Clinical geneticists' views of VACTERL/VATER association.
ABSTRACT VACTERL association (sometimes termed "VATER association" depending on which component features are included) is typically defined by the presence of at least three of the following congenital malformations, which tend to statistically co-occur in affected individuals: Vertebral anomalies, Anal atresia, Cardiac malformations, Tracheo-Esophageal fistula, Renal anomalies, and Limb abnormalities. Although the clinical criteria for VACTERL association may appear to be straightforward, there is wide variability in the way clinical geneticists define the disorder and the genetic testing strategy they use when confronted with an affected patient. In order to describe this variability and determine the most commonly used definitions and testing modalities, we present the results of survey responses by 121 clinical geneticists. We discuss the results of the survey responses, provide a literature review and commentary from a group of physicians who are currently involved in clinical and laboratory-based research on VACTERL association, and offer an algorithm for genetic testing in patients with this association. © 2012 Wiley Periodicals, Inc.
- The Journal of pediatrics 12/2013; · 4.02 Impact Factor
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ABSTRACT: To review the clinical characteristics in a series of 25 patients with VACTERL (vertebral defects, anal atresia, tracheoesophageal fistula with esophageal atresia, cardiac defects, renal and limb anomalies) association who were ascertained for upper limb involvement. The study involved a review of clinical and radiologic data from patients with VACTERL association collected by a hand surgery clinic between 2004 and 2013. Radial axis involvement was found in all 25 patients (100%), with severe thumb function impairment in 79% and complete absence of the radius in roughly 33%. Costovertebral anomalies were the most frequent feature, found in 23 patients (92%). All 3 core features (anal atresia, tracheoesophageal fistula with esophageal atresia, and costovertebral anomalies) were present in only 12% of the patients. Twelve patients (48%) had abnormalities not part of the VACTERL spectrum, showing a specific pattern of non-VACTERL-type malformations, including genitourinary abnormalities (12%), single umbilical artery (8%), and tethered cord (8%). Previously unreported clinical findings were concurrent hypoplasia of both the odontoid process and the coccyx in 2 patients and an isolated sacral dimple in 2 patients. Upper limb involvement in VACTERL association is a specific feature of the radial axis that occurs in monolateral form in approximately 75% of cases and, when bilateral, always occurs in a nonsymmetrical fashion. Odontoid and coccygeal hypoplasia and sacral dimple are newly reported malformations of the VACTERL phenotype.The Journal of pediatrics 11/2013; · 4.02 Impact Factor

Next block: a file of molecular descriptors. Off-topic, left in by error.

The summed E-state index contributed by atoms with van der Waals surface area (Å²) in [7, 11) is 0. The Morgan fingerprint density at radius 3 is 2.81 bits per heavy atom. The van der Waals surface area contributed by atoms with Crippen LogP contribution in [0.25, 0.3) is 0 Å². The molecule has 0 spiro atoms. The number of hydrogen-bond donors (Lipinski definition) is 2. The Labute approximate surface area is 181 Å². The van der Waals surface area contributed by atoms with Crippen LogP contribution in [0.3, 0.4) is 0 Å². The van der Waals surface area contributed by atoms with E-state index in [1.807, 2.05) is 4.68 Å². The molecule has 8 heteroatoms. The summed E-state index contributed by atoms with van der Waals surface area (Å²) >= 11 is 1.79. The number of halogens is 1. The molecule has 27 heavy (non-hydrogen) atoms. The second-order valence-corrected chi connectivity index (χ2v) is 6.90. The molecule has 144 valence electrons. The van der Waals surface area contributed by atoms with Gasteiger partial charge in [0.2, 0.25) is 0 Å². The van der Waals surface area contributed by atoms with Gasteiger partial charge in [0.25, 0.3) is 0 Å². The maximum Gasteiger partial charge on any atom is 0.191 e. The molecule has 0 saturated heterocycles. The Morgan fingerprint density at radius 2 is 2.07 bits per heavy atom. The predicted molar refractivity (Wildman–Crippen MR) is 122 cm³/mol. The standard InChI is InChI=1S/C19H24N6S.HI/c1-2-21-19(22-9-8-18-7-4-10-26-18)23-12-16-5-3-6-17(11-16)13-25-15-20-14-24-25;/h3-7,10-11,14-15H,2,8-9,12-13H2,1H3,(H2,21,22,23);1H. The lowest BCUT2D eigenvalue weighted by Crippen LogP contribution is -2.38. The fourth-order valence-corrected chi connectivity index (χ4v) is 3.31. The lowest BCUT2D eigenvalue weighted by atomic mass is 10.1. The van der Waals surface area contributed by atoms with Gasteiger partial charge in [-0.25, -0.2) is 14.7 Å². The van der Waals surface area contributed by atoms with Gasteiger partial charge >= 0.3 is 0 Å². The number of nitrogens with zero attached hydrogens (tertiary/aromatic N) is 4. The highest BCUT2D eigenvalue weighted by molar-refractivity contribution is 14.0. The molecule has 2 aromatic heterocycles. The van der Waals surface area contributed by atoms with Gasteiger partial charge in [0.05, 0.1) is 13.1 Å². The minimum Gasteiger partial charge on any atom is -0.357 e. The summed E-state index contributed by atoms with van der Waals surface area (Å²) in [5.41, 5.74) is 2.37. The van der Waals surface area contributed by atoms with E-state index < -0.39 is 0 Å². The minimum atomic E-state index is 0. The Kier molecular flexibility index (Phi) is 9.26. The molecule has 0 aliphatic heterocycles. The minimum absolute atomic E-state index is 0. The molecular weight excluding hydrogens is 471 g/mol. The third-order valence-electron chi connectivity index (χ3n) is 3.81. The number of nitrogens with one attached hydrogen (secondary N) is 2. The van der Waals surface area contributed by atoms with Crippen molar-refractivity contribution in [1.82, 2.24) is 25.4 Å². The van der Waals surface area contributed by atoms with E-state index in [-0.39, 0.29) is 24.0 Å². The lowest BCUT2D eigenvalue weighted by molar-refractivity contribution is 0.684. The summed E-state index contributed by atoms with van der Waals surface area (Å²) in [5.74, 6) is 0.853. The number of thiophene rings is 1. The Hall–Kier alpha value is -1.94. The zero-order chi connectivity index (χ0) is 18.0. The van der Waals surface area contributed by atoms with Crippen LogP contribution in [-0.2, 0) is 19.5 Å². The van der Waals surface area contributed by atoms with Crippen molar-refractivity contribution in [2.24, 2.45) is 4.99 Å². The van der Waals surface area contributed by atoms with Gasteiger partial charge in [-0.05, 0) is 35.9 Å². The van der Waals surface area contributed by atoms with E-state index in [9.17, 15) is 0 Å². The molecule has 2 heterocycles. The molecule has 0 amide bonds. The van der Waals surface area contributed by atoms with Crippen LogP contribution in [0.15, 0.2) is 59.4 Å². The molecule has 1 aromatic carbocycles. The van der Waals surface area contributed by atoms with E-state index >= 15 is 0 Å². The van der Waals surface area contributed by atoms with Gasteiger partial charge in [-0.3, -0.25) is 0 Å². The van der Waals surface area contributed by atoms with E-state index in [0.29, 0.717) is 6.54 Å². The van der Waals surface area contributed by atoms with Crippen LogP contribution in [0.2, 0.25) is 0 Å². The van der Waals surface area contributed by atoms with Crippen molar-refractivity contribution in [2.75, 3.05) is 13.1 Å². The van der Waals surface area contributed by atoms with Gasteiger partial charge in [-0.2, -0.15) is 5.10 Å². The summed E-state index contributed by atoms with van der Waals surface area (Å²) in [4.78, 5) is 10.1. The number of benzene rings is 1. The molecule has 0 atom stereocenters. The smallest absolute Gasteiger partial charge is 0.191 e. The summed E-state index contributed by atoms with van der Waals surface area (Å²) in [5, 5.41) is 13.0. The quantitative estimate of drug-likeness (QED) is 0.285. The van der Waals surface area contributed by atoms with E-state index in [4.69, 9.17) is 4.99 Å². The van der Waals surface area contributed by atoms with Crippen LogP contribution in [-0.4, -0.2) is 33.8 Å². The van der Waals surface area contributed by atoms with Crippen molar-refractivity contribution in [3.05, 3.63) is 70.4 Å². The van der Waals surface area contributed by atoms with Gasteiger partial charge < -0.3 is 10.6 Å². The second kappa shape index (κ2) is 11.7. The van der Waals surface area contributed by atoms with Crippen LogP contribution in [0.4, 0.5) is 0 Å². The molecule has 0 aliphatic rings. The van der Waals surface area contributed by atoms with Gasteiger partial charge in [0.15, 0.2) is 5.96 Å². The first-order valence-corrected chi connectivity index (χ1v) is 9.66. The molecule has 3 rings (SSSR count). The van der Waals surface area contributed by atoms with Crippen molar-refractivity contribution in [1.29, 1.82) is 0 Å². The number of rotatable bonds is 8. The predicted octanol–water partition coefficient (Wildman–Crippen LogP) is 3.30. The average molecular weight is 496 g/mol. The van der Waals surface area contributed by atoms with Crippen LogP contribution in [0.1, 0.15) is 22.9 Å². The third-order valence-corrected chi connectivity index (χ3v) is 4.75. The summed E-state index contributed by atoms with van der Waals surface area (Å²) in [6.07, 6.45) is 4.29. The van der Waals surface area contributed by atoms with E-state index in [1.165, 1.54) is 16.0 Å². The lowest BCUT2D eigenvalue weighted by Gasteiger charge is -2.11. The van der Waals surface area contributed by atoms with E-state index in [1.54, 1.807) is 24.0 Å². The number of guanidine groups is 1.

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ABSTRACT: Introduction Around half of patients with esophageal atresia (EA) have additional congenital anomalies. Hypertrophic pyloric stenosis (HPS) in these patients is less known, with only 36 cases reported in the past literature. This retrospective study aimed to establish the incidence and clinical presentation of EA patients in combination with HPS in our hospital.Materials and Methods A retrospective study was based on the medical histories from all patients with EA who underwent surgical repair in our hospital from 1988 through 2012.Results Of 267 patients with EA, 20 also developed HPS (7.5%). The latter group showed male predominance, 90 versus 60% in the EA without HPS group. The first symptoms of HPS were mostly vomiting and/or feeding intolerance (n = 19). The diagnosis was mostly delayed, with a median of 6 days (range, 1-21 days).Conclusions This is the first report on the high incidence of HPS in a large series of EA patients. The incidence found is 30 times higher than that in the normal population. HPS should be considered when patients show recurrent or persisting vomiting and feeding intolerance after surgery. The reason for the higher incidence should be further investigated.European Journal of Pediatric Surgery 08/2013; · 0.84 Impact Factor